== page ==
Guest post authored by Angie Black
Actual conversation between a personal trainer (me) and a new client.
Trainer: How long has it been since you last exercised?
Client: Oh the last time I did anything regular was before my first child was born.
Trainer: How old is your little one now?
Client: Twenty one…
So funny, and yet so common. Even for the most healthy of people, the birth of your first child can throw your world into a spin. Your body changes (obviously more relevant to the mums, although the “Dad bod” is gaining popularity!), there are sleepless nights, exhaustion and no time to prepare proper meals. You hope that once your little ones are at school, you will get back into exercise. Then in between juggling jobs, school activities and your children’s social lives, time flies and you are the parent of a 21 year old, unfit, unhealthy and the road back seems far too long.
Depressed yet? Don’t panic!!! This is NOT how it has to be! With a little bit of guidance, some forward planning and a touch of determination you can stay fit, strong and healthy all the way through parenthood.
Before we dive in…
I want to start by giving the mums a little pep talk about their bodies after birth, as this can be a really tough time for many:
- Take your time: Remember it takes 9 months for your body to change as your baby grows, so it should take AT LEAST 9 months for it to settle back down. Often longer, especially if you are breast feeding.
- Every body is different: Some people find the skin around their stomach goes straight back to the way it was, for some it will always be a little looser. Some people lose weight breast feeding, others put it on. Everyone experiences different things during and after birth and that is completely normal. Don’t compare, just take care of yourself.
- You will never be the same and that’s a beautiful thing: During pregnancy, our bodies do amazing things – our hips widen, our rib cage may expand, our feet may even grow! Those beautiful stretch marks, or slight softness of our stomach skin is a reminder of the precious bundle we carried for 9 months. Learn to love these reminders.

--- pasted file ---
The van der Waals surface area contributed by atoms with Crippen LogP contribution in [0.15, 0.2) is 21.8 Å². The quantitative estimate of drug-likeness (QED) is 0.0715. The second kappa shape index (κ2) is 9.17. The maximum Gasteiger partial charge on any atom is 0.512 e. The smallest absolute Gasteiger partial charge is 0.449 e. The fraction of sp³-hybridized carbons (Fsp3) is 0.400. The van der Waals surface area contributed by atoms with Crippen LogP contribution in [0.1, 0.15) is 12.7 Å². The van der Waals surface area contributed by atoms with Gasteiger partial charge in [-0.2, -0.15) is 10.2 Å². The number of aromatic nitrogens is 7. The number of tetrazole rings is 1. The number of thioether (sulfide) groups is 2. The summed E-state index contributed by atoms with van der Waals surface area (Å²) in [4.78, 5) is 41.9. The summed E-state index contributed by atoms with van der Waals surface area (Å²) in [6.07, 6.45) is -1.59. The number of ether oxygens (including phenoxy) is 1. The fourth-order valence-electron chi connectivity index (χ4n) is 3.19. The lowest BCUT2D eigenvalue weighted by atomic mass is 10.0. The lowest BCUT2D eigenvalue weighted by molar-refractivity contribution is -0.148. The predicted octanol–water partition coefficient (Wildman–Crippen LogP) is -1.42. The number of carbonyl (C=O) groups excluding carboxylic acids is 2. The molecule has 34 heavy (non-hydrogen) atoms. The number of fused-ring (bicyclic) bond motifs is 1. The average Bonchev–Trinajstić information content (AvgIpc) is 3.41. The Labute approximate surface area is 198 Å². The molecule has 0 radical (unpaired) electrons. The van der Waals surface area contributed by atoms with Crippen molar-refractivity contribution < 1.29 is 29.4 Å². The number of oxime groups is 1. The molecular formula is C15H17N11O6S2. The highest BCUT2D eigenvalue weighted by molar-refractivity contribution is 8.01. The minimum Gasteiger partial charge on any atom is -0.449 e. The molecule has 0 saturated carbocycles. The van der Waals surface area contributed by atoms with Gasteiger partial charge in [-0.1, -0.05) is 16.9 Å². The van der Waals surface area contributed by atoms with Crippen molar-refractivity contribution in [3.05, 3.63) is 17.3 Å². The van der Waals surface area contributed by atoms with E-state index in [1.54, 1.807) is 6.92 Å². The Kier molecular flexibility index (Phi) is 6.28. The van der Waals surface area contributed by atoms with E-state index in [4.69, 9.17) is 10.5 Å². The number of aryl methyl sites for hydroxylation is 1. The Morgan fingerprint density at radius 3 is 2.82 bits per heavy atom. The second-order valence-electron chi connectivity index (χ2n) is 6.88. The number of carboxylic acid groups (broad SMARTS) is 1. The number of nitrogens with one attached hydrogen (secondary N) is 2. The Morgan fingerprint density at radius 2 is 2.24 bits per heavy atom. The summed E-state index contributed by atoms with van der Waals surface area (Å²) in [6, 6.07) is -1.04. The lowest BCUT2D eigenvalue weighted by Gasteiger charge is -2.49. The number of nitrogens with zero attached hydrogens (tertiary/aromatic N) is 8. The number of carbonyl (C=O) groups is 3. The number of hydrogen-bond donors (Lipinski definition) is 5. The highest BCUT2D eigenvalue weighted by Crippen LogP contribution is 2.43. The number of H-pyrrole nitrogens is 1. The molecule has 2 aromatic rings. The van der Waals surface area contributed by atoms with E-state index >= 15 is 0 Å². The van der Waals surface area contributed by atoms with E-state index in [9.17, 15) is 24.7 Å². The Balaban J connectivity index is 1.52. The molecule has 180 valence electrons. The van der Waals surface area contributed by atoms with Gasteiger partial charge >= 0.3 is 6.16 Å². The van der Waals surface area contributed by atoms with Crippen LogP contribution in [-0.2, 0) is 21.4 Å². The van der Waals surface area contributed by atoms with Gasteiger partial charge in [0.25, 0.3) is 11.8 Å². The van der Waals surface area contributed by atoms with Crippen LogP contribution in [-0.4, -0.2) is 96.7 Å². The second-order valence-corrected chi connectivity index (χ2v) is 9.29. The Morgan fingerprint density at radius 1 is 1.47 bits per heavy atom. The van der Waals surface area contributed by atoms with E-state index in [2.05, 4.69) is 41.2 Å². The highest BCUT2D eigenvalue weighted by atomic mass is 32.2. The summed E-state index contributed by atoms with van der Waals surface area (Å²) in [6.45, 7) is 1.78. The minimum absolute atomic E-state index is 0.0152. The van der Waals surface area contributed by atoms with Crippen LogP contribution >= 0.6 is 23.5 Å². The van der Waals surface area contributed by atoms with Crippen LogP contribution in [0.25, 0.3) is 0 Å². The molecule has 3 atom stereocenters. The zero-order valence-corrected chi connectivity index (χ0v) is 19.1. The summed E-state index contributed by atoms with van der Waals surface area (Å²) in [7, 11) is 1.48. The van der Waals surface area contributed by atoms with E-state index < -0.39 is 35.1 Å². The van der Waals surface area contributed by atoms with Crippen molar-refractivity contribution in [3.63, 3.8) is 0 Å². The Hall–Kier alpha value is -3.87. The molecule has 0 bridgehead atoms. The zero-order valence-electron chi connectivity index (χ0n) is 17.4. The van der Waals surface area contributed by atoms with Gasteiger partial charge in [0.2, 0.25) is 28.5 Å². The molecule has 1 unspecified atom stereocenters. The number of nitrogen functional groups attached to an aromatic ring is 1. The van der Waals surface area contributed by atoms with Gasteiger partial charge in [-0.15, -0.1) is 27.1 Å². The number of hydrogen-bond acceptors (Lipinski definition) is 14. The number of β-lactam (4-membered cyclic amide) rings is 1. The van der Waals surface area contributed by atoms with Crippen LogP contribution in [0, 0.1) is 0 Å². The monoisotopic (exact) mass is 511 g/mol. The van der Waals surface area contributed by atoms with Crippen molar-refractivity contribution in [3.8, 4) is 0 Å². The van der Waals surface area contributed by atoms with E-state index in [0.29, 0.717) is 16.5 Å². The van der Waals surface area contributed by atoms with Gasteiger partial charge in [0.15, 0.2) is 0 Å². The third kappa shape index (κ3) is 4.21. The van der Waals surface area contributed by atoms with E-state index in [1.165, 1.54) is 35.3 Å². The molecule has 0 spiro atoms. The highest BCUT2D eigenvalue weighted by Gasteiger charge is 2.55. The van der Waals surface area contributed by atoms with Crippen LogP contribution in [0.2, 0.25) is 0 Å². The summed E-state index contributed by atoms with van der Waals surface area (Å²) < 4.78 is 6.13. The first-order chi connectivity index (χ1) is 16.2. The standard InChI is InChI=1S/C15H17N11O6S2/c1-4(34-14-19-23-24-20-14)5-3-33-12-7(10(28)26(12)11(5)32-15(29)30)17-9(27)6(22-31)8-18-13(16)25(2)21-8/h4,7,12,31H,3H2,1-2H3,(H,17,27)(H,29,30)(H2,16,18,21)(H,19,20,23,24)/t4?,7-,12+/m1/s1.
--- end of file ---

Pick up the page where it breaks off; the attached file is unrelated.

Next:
OK, let’s get to the business at hand, how to stay healthy and strong through all stages of parenthood:
Baby / toddler stage
- Start with 10 minutes of movement every day: You have 10 minutes to spend on yourself every day. Yes you do! Now you need to use those 10 minutes to do something active. It doesn’t have to be complicated, just head out for a walk. Or hang out with bubs at home and do one of these “at home exercise routines”. Put a chart up on the fridge and tick off your 10 minutes of activity every-single-day.
- Commit to this plan with a friend: Tell a friend about your 10 minutes of movement a day and get them on board. Check in and hold each other accountable. Or even better, meet up and do it together.
- Only buy healthy food: Although I would encourage you to eat proper meals when you can, the reality of parenting little ones is that often times grabbing snacks in between feeding and bathing is all that can be done. One simple tip around eating well is to only buy good food. If the unhealthy snacks are not in the house, you simply can’t eat them. Fill the fridge with cut up vegetables, hummus, cottage cheese, fruit, boiled eggs, nuts, greek yogurt, tins of tuna etc.
School aged children
- Be a little selfish: Intellectually, we understand that we are no use to others when we are completely exhausted. However, we still find it difficult to put ourselves first. As our children’s schedules become overwhelming, we find ourselves running from pillar to post with no time for our own exercise. It’s OK to make the kids wait a little longer for dinner while you do a strength circuit at home, or to let them get their own breakfast while you go for a run. You will be a happier parent when you are done.
- Only make one meal for the family: As soon as your kids are eating proper food at the table, get into the habit of making one meal for the whole family – and I don’t mean macaroni and cheese! Cook a healthy meal and serve it to everyone. There can be small variations (I tend to have a little more salad and vegetables than the kids) but the base of the meal is the same. If you try to cook two meals you are just creating extra work for yourself.
- Be creative: Fitting in exercise is all about being creative. When the kids are at soccer training, run laps around the oval rather than sitting in the car. Meet a friend for a walk rather than a coffee. Exercise during your lunch break. Just make it work.
During these exhausting yet wonderful years, be kind to yourself – not by eating chocolate biscuits and scrolling through facebook – by taking care of your body and your mind. Move as often as you can, eat good food and enjoy every moment. Let’s celebrate our children’s 21st feeling fit, strong and healthy!